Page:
• 1 two-pound sirloin steak (about 1 & 1/2 inches thick), fat trimmed
  • 4 tablespoons extra-virgin olive oil, divided, plus additional for brushing
  • 4 garlic cloves, pressed or minced very finely
  • 2 tablespoons (packed) brown sugar
  • 2 tablespoons soy sauce
  • 1 tablespoon fresh thyme leaves, chopped
  • 2 teaspoons plus 1 tablespoon harissa sauce OR as a substitute: ground paprika, cumin and cayenne, to taste
  • salt to taste
  1. Cut steak length-wise in half, forming two 2- to 3-inch-wide strips.
  2. Combine 2 tablespoons olive oil, garlic, sugar, soy sauce, thyme, and 2 teaspoons harissa (or ground paprika, cumin and cayenne, to taste) in a large, shallow dish.
  3. Add beef; toss to coat each strip evenly. Cover and chill for at least 2 hours and up to one day, tossing occasionally. If you really don't have this kind of time, than marinate at room temperature for at least 30 minutes.
  4. Drain beef. Heat heavy large skillet over high heat. Brush skillet generously with olive oil. Place beef strips into skillet and cook until well browned on all sides, turning with tongs, 6-8 minutes for medium-rare. Transfer strips to platter.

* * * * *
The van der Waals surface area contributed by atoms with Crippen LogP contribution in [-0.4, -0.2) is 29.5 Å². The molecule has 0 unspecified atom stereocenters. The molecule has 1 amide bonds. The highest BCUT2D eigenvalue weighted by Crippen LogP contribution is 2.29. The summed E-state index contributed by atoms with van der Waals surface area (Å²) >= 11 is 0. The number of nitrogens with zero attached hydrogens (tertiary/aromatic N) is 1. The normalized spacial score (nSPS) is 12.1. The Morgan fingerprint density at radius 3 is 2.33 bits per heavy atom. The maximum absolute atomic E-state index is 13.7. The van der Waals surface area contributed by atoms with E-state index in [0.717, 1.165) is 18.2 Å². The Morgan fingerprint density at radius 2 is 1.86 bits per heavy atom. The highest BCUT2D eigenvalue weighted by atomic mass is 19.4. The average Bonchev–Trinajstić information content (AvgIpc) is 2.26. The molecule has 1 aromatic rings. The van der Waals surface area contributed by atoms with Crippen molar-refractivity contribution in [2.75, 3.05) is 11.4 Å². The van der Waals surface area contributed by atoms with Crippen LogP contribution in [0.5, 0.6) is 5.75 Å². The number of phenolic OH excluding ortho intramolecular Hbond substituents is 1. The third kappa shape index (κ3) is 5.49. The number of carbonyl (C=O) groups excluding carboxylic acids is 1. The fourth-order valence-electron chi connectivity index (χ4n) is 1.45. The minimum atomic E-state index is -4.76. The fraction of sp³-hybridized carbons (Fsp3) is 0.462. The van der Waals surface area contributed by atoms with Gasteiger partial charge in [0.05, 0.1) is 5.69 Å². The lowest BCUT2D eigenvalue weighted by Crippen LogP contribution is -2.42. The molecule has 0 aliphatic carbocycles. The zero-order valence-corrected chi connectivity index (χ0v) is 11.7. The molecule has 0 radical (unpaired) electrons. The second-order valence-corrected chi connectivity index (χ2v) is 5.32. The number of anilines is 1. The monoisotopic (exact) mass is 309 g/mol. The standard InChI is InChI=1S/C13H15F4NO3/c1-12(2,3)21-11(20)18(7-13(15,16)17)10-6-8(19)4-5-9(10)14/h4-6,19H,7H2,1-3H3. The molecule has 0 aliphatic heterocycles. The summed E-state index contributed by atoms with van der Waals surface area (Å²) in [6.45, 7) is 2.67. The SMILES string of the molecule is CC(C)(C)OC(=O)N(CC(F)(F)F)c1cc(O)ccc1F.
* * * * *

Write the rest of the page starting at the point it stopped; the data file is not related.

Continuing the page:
5. Whisk remaining 2 tablespoons olive oil, 2 tablespoons water, and 1 tablespoon harissa (or more ground spices to taste) in small bowl and blend well. Season sauce with salt. Drizzle sauce over beef strips and serve.
Spicy Cherry Tomato Bruschetta
(Adapted from a Rachael Ray recipe)

Bruschetta is one of my absolute favorite things to eat (and prepare). It's mindless, great for entertaining, and great for just eating by yourself at home, which is what John and I did last night. I could keep eating it and never get tired of it, so usually I finish when there literally isn't anymore on the plate. This recipe is for a spicier version, which makes me love it even more because I am a fanatic for spicy foods. If you happen to not be that crazy for spicy, then by all means, put as little of the crushed red pepper flakes as you please in the recipe.


  • 3 tablespoons extra-virgin olive oil
  • 4-6 cloves garlic, chopped
  • 2 pints cherry tomatoes
  • 1 teaspoon crushed red pepper flakes